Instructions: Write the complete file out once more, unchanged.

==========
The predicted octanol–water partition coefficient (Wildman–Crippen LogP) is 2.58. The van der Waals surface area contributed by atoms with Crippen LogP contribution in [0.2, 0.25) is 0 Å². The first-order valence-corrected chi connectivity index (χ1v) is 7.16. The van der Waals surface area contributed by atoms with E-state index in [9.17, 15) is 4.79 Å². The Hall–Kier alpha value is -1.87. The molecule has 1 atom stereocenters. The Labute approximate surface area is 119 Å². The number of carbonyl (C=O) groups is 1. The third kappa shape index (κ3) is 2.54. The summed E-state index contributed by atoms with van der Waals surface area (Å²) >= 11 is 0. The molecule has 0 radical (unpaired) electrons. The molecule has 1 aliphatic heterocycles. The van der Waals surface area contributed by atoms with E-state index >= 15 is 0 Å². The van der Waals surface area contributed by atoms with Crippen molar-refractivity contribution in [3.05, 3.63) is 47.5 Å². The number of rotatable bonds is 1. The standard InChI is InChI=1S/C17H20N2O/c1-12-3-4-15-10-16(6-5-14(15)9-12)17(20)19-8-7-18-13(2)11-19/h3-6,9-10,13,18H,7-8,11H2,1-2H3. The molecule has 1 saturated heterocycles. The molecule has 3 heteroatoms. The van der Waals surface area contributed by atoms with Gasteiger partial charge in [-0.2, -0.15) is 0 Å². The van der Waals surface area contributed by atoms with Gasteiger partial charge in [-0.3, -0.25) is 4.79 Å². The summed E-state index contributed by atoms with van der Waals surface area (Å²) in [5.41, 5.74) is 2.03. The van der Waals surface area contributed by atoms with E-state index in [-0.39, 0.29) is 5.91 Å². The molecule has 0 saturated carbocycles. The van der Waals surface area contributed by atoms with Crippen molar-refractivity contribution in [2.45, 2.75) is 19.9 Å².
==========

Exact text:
The predicted octanol–water partition coefficient (Wildman–Crippen LogP) is 2.58. The van der Waals surface area contributed by atoms with Crippen LogP contribution in [0.2, 0.25) is 0 Å². The first-order valence-corrected chi connectivity index (χ1v) is 7.16. The van der Waals surface area contributed by atoms with E-state index in [9.17, 15) is 4.79 Å². The Hall–Kier alpha value is -1.87. The molecule has 1 atom stereocenters. The Labute approximate surface area is 119 Å². The number of carbonyl (C=O) groups is 1. The third kappa shape index (κ3) is 2.54. The summed E-state index contributed by atoms with van der Waals surface area (Å²) >= 11 is 0. The molecule has 0 radical (unpaired) electrons. The molecule has 1 aliphatic heterocycles. The van der Waals surface area contributed by atoms with E-state index >= 15 is 0 Å². The van der Waals surface area contributed by atoms with Crippen molar-refractivity contribution in [3.05, 3.63) is 47.5 Å². The number of rotatable bonds is 1. The standard InChI is InChI=1S/C17H20N2O/c1-12-3-4-15-10-16(6-5-14(15)9-12)17(20)19-8-7-18-13(2)11-19/h3-6,9-10,13,18H,7-8,11H2,1-2H3. The molecule has 1 saturated heterocycles. The molecule has 3 heteroatoms. The van der Waals surface area contributed by atoms with Gasteiger partial charge in [-0.2, -0.15) is 0 Å². The van der Waals surface area contributed by atoms with Gasteiger partial charge in [-0.3, -0.25) is 4.79 Å². The summed E-state index contributed by atoms with van der Waals surface area (Å²) in [5.41, 5.74) is 2.03. The van der Waals surface area contributed by atoms with E-state index in [-0.39, 0.29) is 5.91 Å². The molecule has 0 saturated carbocycles. The van der Waals surface area contributed by atoms with Crippen molar-refractivity contribution in [2.45, 2.75) is 19.9 Å².